Science to Understand Low-Level Exposures to Neonicotinoid Pesticides, their Metabolites, and Chlorinated Byproducts in Drinking Water

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Scientists reported the discovery of three neonicotinoid pesticides in drinking water and their potential for transformation and removal during water treatment. The research provides new insights into the persistence of neonicotinoids and their potential for transformation during water treatment and distribution, while also identifying granulated activated carbon as a potentially effective management tool for decreasing neonicotinoid concentrations in finished drinking water.

Neonicotinoids are widely used insecticides for control of insects in urban and agricultural areas. These pesticides have gained popularity owing to their potency and their selective toxicity for insects, which limits acute toxicity for nontarget animals. However, because of their widespread use, neonicotinoids commonly are detected in surface waters and groundwaters and have been detected in tap water samples in Iowa and other areas of the United States.

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Neonicotinoids have been reported in treated drinking water.

(Public domain.)

Neonicotinoids break down to metabolites in the environment through microbial degradation and abiotic processes (for example, photolysis and hydrolysis). As a result, metabolites are present in surface waters, some of which are used as sources of drinking water. The U.S. Geological Survey (USGS) reported neonicotinoids in treated drinking water and demonstrated that metabolites can form from select neonicotinoids during disinfection processes where neonicotinoid metabolites and parent compounds react with chlorine, leading to potentially toxic next-generation disinfection byproducts.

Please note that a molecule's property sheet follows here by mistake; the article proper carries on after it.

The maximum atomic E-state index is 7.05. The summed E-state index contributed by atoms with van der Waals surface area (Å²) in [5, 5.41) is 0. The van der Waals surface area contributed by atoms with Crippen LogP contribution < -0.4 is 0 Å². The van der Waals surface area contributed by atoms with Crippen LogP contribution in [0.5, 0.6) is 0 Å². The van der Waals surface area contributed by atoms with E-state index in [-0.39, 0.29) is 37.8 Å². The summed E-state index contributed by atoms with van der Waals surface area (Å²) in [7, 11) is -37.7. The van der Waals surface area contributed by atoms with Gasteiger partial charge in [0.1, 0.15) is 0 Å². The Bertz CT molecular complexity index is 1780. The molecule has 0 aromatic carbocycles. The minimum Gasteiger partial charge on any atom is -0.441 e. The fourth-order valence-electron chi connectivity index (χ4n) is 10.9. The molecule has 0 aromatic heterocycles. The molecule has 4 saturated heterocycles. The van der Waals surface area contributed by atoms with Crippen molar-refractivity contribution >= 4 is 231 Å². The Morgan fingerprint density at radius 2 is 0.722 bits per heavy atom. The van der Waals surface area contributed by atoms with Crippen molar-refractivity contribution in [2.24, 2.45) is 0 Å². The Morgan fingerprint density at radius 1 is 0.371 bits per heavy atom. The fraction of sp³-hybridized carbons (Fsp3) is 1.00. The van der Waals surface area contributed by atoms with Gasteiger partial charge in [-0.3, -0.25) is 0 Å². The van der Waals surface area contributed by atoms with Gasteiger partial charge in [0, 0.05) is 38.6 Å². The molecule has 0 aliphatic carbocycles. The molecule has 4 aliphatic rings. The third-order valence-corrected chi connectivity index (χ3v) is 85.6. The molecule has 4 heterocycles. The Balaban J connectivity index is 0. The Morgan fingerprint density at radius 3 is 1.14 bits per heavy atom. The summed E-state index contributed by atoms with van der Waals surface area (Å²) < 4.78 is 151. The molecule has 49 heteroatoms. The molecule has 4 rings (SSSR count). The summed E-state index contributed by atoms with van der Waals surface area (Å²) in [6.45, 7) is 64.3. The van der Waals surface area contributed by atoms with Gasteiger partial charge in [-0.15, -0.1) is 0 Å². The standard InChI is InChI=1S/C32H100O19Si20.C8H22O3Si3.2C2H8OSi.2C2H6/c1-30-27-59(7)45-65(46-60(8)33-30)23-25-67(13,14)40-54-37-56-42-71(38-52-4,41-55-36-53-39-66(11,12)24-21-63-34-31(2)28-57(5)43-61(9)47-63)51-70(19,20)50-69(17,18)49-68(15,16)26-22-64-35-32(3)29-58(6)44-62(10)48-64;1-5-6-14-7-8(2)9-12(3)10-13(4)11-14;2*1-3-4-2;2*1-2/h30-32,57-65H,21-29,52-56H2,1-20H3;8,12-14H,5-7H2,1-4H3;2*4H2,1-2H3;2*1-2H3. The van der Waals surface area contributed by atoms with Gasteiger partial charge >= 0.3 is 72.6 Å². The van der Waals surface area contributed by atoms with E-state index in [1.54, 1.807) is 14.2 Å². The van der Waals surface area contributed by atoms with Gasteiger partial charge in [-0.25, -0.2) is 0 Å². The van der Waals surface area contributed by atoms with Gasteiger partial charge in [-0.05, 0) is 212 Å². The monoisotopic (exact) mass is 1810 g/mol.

University of Iowa and USGS scientists studied neonicotinoid metabolites in raw and treated drinking water samples collected from the University of Iowa and the Iowa City drinking water treatment plants after maize and soy planting. Both of these facilities use free chlorine disinfection. Tap water samples also were collected from two buildings on the University of Iowa campus and three residences in the Iowa City distribution system.

Scientist preparing for granular activated carbon experiments

Scientist preparing for granular activated carbon sorption experiments.

(Credit: Greg LeFevre. Public domain.)

Clothianidin, imidacloprid, and thiamethoxam were detected in finished water samples at concentrations ranging from 0.24 to 57.3 nanograms per liter. Samples collected along the University of Iowa treatment train indicate no apparent removal of clothianidin or imidacloprid, with modest thiamethoxam removal (about 50 percent). In contrast, the concentrations of all neonicotinoids were substantially lower in the Iowa City treatment facility water after using granular activated carbon (GAC) filtration. GAC filtration rapidly and nearly completely removed all three neonicotinoids; however, follow-up studies determined GAC filtration is less effective at removing imidacloprid metabolites than the parent compound. The scientists also determined that clothianidin is susceptible to reaction with free chlorine and may undergo at least partial transformation during chlorination.

Understanding the identity, fate, and bioactivity of transformation products generated in natural and engineered systems is critical to understanding human and wildlife exposure. This work provides new insights into the persistence of neonicotinoids and their potential for transformation during water treatment and distribution.

This study was funded by University of Iowa Center for Health Effects of Environmental Contamination (Grant 18018213 BR05); a National Science Foundation Graduate Research Fellowship; and the USGS Environmental Health Program (Contaminant Biology and Toxic Substances Hydrology), which is part of the USGS Ecosystems Mission Area.